These kindnesses may not be in the ‘form’ or ‘style’ you want right now. However, I truly believe that most people do want to be able to help others, and perhaps you may need to ask a few people for some help. I did this for the first time in my life recently and it was an incredible experience.

Lastly, I would like to suggest some ideas for some ‘immediate’ relief. Like many other people, I have become overwhelmed at times, especially as I live in a busy city and seem to spend way too much time in front of a computer screen thanks to the nature of my work.

For me, finding a way to decompress and reconnect with the real me takes on many different forms:

  • laying on the ground to re-ground myself
  • making sure I have enough sleep
  • eating well so that my body can function well
  • dancing to move the energy in my body
  • yoga to improve my balance and flexibility
  • walking to connect both sides of my body
  • massaging a friend so that I can have physical contact
  • spending time outdoors near the sea or trees so I can breathe
  • being as present as possible in every moment so I can be present with myself

There are times too when I feel the need to ‘escape.’ I know this is a universal aspect of human nature as so many people choose to move when they want to change their life (after setting up in 2001, I have learnt a lot from these people over the years).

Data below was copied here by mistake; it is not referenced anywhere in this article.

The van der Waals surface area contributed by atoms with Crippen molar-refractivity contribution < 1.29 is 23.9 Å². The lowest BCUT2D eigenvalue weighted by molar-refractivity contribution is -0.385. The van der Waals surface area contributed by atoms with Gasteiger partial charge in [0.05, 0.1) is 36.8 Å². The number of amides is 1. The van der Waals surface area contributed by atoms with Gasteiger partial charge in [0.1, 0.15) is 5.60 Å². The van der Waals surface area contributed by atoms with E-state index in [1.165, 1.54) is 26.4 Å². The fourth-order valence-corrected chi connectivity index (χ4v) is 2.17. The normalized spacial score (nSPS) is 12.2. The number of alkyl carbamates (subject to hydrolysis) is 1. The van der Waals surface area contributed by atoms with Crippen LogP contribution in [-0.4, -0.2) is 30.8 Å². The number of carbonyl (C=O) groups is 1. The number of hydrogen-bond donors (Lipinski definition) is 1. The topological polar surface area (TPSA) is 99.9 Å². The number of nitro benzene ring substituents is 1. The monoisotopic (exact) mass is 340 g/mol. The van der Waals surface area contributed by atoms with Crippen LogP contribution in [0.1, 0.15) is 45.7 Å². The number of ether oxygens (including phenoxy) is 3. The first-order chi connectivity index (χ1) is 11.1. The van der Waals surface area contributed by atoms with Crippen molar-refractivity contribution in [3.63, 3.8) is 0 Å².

I choose to do short ‘sabbaticals‘ when I take the day off and go to the country or just have a change of scenery. The reality is that we cannot ‘escape ourselves.’ So often I have seen people move many times and yet still not escape what they wanted to leave behind. For those people, the best I can do is give them my best prayers that one day, they will find the strength to resolve those past disappointments and find a contentment that is within that is not dependent on a specific location or ‘destination.’

I have been so fortunate to discover this place I call home from the love and acceptance of my other family. Through their love and acceptance, I have learnt to love and accept life. I couldn’t be more grateful.

Every day, I develop a greater sense of contentment. A knowledge that there will be good and bad, a wisdom that there is happiness and darkness and a belief that there is so much more abundance than I had ever imagined possible. My sincerest wish is that you can develop this too (or be part of an ‘other family’ for someone else). With love, Sue Ellson 🙂